A recent blog post on the Guardian brings up a common misconception: that sexualizing Disney characters is somehow daring or cutting edge. Granted, there is plenty of room for parody or re-imagining. Disney was hardly alone in supporting the white-bread image of the typical American family, while carving out their own special niche in the Disney Princess. Disney continues to perpetuate these stereotypes to this day, with only minor adjustments. But artists have been daring and transgressive toward Disney characters for three-quarters of a century or so without any significant result. The Princess keeps her crown, and the artists gain a pinch of notoriety, which quickly fades. Keith Haring’s mashup of Andy Warhol and Mickey Mouse is more disturbing than any tarted-up Princess.
As Jonathan Jones points out in his Guardian piece, artists continue to reimagine Disney Princesses in a myriad of ways, from the pornographic on up. He labels these “satires,” though how AleXsandro Palombo’s Cinderella or Pocahontas with a disability is satirical remains a mystery to me. A prosthetic leg leaves their smile undimmed; you can almost hear a song coming on.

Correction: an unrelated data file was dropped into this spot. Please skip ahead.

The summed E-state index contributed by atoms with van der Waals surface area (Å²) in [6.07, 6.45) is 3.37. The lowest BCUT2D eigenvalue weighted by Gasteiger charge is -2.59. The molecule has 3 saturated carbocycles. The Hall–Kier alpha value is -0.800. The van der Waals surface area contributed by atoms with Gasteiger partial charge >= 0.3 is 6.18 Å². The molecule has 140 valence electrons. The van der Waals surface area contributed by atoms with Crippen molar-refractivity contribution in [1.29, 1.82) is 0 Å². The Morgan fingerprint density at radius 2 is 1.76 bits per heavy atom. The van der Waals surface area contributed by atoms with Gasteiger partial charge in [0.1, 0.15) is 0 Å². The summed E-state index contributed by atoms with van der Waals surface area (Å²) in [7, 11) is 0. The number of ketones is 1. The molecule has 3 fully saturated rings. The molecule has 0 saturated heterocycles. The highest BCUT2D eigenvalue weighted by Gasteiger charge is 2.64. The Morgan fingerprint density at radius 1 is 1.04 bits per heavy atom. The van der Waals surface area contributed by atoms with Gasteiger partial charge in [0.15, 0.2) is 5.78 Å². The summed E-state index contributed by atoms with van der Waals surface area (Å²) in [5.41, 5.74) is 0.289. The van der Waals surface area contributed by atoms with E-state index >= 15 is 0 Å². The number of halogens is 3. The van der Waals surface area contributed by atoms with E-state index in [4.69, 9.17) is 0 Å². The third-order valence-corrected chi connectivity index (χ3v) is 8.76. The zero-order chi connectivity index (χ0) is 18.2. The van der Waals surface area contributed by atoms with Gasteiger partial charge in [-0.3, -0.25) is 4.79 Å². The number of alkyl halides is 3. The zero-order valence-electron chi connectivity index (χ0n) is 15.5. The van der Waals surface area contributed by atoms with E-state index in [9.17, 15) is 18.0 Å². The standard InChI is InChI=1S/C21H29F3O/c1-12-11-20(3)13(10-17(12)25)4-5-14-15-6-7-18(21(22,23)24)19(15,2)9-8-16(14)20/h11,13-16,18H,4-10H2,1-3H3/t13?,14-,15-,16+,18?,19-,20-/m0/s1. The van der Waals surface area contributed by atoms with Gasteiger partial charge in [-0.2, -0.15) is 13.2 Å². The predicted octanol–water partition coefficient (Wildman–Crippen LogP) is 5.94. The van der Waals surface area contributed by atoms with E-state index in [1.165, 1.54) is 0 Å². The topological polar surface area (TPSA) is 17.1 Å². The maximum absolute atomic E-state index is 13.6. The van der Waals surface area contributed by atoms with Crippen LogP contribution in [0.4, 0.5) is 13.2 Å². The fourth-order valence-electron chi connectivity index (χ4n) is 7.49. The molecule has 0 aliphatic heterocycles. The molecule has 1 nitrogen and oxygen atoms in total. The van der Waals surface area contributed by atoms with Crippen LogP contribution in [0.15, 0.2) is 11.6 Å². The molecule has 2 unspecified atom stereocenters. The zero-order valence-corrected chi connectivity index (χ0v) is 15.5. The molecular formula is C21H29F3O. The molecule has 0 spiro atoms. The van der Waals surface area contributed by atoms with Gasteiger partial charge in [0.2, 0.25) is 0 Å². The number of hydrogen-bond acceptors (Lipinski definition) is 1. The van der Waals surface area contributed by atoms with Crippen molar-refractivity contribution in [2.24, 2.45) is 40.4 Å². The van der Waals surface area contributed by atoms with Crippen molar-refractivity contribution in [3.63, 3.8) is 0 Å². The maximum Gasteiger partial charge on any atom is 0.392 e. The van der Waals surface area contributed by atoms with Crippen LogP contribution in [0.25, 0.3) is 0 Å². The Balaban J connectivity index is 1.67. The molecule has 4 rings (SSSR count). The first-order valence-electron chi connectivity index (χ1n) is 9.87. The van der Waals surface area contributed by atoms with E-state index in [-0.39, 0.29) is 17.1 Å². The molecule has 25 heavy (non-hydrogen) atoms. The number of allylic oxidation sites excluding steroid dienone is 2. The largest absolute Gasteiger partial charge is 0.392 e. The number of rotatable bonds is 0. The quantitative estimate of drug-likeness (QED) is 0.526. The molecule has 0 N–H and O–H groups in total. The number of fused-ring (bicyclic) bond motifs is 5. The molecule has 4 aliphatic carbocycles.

As for graffiti artist James Dillon Wright (aka Dillon Boy), his Dirtyland series of “pornographic” Disney Princesses (nsfw link) is almost innocent in its softcore teases. Snow White, Jasmine, and others pose in coy, barely revealing poses, spray painted by the artist onto equally tame girlie magazine covers dating from fifty years or more ago. If you’re shocked by the occasional nipple, perhaps this is the art for you.
Disney characters have been sexualized for ages, from Tijuana Bibles (cheaply produced pornographic comix made from the 1930s onward) to Wally Wood’s infamous poster on the occasion of Walt Disney’s death, The Disneyland Memorial Orgy (nsfw link). Comic strip characters and animated stars are easy targets: there are Tijuana Bibles featuring Snow White, Popeye, and even Nancy and Sluggo! Dillon Boy himself admits “I’m not doing anything that hasn’t been done before…” which is rather obvious. If his job is to shock, he’s a bit behind the times. And taking the clean, modest idea of the Disney Princess and making it into today’s hypersexualized stereotype – isn’t that just trading one harmful oversimplification for another?